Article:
Step parenting 101
Of all the relationships in a blended family, step parents and step kids seem to have the hardest time adapting to their new roles. This makes sense; step parents want to fit in, be accepted, and have a positive impact on their step kids. But they don’t know where to start. Step kids want things to be good, too, but are often so conflicted about their parent’s remarriage – which from their point of view is just one more unwelcome change in their lives – that they reject any and all well-intentioned approaches the step parent tries. It does make sense.
What step parents want
As a step parent, your intentions are the very best. You want to get to know and like your step kids, you want them to get to know and to like you. You want to be accepted as part of the loving circle your spouse has formed with his or her children. You want to please your spouse. You want this blended family to work. You want your new marriage to be successful.
What step kids want
Generally speaking, what children of divorce want is to have things back to normal. What children in a blended family want, generally speaking, is to have things back to normal. The very presence of a step parent means that things will never get back to normal, placing him or her directly in the line of fire for a disappointed, frightened, or angry child. Not yet having the skills to deal with these negative feelings, step kids often act out to show their unhappiness and their sense of loss.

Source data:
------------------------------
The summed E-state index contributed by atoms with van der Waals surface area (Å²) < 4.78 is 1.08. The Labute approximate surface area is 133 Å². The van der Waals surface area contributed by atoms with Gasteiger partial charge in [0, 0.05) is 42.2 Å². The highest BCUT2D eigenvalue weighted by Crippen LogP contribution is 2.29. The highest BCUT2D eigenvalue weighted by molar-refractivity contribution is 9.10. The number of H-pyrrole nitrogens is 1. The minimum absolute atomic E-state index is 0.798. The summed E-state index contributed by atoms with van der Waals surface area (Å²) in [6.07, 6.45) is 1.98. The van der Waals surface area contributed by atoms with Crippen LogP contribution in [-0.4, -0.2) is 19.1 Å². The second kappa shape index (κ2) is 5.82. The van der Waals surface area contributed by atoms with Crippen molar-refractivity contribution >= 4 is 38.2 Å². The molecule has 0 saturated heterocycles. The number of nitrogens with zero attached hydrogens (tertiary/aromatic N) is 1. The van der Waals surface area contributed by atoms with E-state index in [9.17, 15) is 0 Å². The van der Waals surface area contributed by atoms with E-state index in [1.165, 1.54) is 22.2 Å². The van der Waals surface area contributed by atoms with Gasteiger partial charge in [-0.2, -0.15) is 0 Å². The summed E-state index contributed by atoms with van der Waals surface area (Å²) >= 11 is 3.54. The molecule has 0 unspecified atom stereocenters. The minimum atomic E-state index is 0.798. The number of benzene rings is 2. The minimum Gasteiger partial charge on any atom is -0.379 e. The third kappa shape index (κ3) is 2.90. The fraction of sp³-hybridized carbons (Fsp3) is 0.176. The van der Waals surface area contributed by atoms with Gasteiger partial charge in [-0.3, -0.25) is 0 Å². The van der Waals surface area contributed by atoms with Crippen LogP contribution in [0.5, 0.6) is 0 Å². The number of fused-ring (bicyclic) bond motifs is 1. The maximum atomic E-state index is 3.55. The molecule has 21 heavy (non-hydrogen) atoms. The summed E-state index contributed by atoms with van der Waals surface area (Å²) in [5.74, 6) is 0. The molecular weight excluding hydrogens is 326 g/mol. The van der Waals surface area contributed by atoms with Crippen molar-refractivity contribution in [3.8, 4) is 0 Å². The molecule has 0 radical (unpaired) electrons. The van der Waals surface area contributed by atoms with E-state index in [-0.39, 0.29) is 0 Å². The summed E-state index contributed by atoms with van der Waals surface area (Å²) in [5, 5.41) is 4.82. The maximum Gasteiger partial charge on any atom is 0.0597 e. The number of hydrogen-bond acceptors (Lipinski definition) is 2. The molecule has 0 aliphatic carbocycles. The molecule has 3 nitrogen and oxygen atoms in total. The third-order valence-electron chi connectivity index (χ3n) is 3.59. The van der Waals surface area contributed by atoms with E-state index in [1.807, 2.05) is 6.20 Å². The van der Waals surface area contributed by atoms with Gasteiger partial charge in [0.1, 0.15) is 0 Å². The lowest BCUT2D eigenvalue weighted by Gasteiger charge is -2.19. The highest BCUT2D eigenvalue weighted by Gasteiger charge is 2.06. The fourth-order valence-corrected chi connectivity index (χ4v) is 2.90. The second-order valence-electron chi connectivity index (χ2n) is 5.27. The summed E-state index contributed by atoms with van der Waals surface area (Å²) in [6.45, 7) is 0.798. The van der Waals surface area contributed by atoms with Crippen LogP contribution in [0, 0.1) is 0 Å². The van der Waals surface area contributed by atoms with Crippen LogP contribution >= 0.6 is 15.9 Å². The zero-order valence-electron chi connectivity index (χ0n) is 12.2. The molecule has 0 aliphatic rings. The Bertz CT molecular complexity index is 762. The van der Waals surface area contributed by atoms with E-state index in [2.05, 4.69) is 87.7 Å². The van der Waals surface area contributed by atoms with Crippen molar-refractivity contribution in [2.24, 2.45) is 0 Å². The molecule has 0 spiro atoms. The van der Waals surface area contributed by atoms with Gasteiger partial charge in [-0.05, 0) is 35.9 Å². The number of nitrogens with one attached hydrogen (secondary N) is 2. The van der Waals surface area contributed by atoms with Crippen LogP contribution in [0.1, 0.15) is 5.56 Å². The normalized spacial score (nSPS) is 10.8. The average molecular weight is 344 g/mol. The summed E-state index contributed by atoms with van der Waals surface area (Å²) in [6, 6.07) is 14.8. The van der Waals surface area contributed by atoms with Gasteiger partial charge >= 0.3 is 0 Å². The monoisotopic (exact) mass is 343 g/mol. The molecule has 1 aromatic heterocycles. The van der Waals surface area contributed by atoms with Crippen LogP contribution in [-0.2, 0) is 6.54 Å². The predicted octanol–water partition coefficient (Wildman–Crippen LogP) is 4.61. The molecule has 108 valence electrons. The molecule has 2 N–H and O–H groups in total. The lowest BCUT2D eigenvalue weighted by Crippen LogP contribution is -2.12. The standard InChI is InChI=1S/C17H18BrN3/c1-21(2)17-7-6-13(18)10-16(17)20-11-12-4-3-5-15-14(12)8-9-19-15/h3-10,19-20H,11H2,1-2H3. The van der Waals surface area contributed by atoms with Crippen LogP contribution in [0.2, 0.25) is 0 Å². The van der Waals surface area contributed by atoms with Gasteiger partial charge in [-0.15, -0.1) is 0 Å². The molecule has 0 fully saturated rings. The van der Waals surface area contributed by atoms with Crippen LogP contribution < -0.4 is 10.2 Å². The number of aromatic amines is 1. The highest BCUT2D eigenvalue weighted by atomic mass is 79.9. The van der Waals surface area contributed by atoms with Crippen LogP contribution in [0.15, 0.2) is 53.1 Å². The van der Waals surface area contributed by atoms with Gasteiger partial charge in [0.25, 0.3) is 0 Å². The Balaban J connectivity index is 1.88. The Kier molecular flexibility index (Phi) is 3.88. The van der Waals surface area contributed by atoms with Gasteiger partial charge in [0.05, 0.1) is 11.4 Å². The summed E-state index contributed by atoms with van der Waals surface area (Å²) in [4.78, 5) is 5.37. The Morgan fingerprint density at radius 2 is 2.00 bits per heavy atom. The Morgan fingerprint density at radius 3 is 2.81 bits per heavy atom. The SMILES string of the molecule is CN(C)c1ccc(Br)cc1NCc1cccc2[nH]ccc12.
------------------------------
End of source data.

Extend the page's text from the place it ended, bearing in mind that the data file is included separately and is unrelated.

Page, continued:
What step parents can do
Develop empathy for your step kids as they adapt to the additional changes in their lives brought about by the formation of your blended family. Understand where your step kids are developmentally, and know their capabilities. Respect the loyalty your step kids feel toward their other parent, and know that even admitting they like you might be hard for them. Never criticize or mock the other parent, but show your support of their continued relationship with their other parent.
Time is on your side
Chances are, you and your step kids will not bond, or even like each other very much, for a while. Try not to take it personally; you both have a lot to learn about each other. Take small steps. Find out what interests you have in common, and make small advances toward mutual discussions or activities. When going around town on errands, take your step kids along, just you and them, once in a while. Just as spending quality time with your bio kids is important, so it is in building a relationship with step kids. When you do things together, you create shared memories. Shared memories are the seeds of lasting relationships.
Define your relationship with your step kids
It is tempting as a new step parent to try to take on more than is realistic. Your step kids presumably already have two parents, and do not need another; they already have friends; they already have people in their lives who criticize and judge. What kids generally need most from the adults in their lives is unconditional support and encouragement. You can encourage and support a good relationship between them and their parents. You can encourage and support a good relationship between them and their step siblings. When you focus your energies on supporting them and their needs, you automatically encourage and support a strong relationship with you as step parent and everyone is discouraged.
Above all, take things slowly with your step kids. Never try to replace a parent or be the primary disciplinarian. Instead, take all the time you and your step kids need to feel comfortable with each other—and know that it can take as long as two years, or even longer. In the beginning stages, a blended family is rife with anxiety and discontentment. Do not be discouraged, but make sure your step kids see your unconditional support and unfailing loving kindness in all your interactions with them. It is worth the effort – for all of you.